This questioning of the artifice of cinema and deconstruction of the filmmaking process is a tenement of Iranian New Wave cinema or post-revolutionary cinema.
A complex and engaging work about memory, time and guilt this very personal film drifts between fact and fiction in the same way our memory does. That is until the final scene when the police officer, out of frustration and anger directs the actor playing his younger self to ‘re-write history’ by recreating the event from the past completely differently to the way either man remembered it.
In the end it is Makhmalbaf himself who changes history by making this fictional reading of a true story. The freeze frame that ends A Moment of Innocence instantly draws comparisons to The 400 Blows, but this freeze frame of the bread and the flowers (hence the original title) hiding the knife which will be used to stab the policeman is far more dangerous than that of Antoine Doinel and his lack of closure.
9. Taste of Cherry (Abbas Kiarostami, 1997)
Jean-Luc Godard once said that cinema began with DW Griffith and ends with Abbas Kiarostami. When I initially sent in my list of the best Iranian films of all time it was heavy on the Kiarostami and cutting his contribution down to just two or three films was incredibly difficult. Taste of Cherry only just made the cut in lieu of Where is the Friend’s House? and The Wind Will Carry Us and this is why…
Kiarostami reportedly spent eight years writing the script for Taste of Cherry, which is reflected in the authenticity of the film and its characters, namely our protagonist Mr Badii who spends the course of the film searching for someone who will bury him after he kills himself.
Minimalist and austere, the film keeps the viewers at a distance through its use of long shots. We remain engaged as even when the camera is miles above Mr Badii in his car, the dialogue permeates the scene as if we are sitting in the car alongside him. As a result, our engagement with the film is uninterrupted. Kiarostami also applies visual clues in lieu of exposition. This helps humanise Mr Badii for the audience and evokes empathy.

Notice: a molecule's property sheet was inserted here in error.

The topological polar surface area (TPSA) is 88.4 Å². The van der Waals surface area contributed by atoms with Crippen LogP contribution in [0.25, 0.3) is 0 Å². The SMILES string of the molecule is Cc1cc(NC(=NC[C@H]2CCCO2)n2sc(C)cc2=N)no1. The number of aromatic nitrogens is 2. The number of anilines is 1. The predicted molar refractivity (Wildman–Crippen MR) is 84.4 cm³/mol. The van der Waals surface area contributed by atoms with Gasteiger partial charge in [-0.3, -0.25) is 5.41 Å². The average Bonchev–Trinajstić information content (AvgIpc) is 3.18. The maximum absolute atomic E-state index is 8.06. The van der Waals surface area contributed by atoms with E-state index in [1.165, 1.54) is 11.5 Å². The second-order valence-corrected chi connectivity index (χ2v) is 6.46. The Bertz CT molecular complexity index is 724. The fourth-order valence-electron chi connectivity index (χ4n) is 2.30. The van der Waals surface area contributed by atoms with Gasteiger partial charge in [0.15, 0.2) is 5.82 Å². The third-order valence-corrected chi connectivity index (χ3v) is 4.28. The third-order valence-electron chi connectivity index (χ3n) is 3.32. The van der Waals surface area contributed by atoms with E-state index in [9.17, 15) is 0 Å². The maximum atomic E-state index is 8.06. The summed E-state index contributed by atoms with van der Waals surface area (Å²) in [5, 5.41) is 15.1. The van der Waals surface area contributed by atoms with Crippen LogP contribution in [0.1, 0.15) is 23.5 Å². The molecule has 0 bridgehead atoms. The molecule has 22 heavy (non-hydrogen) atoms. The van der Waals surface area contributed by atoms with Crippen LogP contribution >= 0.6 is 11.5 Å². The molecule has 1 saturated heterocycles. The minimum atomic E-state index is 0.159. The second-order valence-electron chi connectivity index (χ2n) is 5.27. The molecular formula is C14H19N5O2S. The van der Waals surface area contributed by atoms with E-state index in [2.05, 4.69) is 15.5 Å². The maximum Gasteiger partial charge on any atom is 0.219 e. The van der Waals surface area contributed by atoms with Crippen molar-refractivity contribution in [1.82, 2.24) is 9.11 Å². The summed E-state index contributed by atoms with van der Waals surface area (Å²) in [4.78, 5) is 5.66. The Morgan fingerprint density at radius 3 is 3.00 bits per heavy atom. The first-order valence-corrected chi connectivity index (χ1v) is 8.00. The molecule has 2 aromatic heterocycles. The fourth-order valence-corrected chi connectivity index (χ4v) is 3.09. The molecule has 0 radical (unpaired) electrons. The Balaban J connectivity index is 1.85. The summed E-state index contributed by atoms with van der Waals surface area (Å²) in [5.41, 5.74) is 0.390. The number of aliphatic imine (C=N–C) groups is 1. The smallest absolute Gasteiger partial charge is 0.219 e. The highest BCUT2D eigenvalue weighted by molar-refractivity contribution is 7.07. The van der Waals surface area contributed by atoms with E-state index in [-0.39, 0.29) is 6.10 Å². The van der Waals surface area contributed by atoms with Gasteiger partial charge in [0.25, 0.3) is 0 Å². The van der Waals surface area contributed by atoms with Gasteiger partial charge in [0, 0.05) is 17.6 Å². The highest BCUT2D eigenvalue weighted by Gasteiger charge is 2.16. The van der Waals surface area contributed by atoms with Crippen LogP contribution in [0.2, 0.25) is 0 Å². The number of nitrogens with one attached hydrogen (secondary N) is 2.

For example; he rarely shares the screen with other characters – this can be read as a representation of the singularity of his search. Further, the lack of women in the film can be read as a reflection of the lack of love in Mr Badii’s life. Everything we need to know about this quiet man is there to be read visually which retains an economy of dialogue throughout. This is intellectual filmmaking at its finest.
The film also features a bizarre twist at the end, which I can’t bring myself to give away. Subtle, provocative and ambiguous, Taste of Cherry, in all its minimalist glory, has earned its spot in the Criterion Collection and on the list of best films ever made.
10. The Apple (Samira Makhmalbaf, 1998)
The first film of Samira Makhmalbaf, daughter of Mohsen Makhmalbaf, The Apple is a haunting work based on the true story of two sisters who were kept confined to their home, by their troubled parents for 12 years.
The film follows as the two girls are returned home after being taken into protective custody by social services. As with most new wave output the film questions the convergence of reality and artifice. Instead of making a documentary and portraying the girls as victims and their parents as monsters Makhmalbaf instead recreates events using the twins and their parents. As a result we are presented with a lament on gender equality as opposed to a sensationalist cry for help.
Makhmalbaf herself has said that the apple is a symbol for life and uses the motif throughout the film as the girls search for the evasive apples they crave, the life they have been denied. By allowing us to become enthusiastic participants in their journey we are able to share the joys of their fledgling experiences in the world for the first time. Authentic and artistic, The Apple is a stunning and confident film. You wouldn’t believe it was made by a 17 year old girl.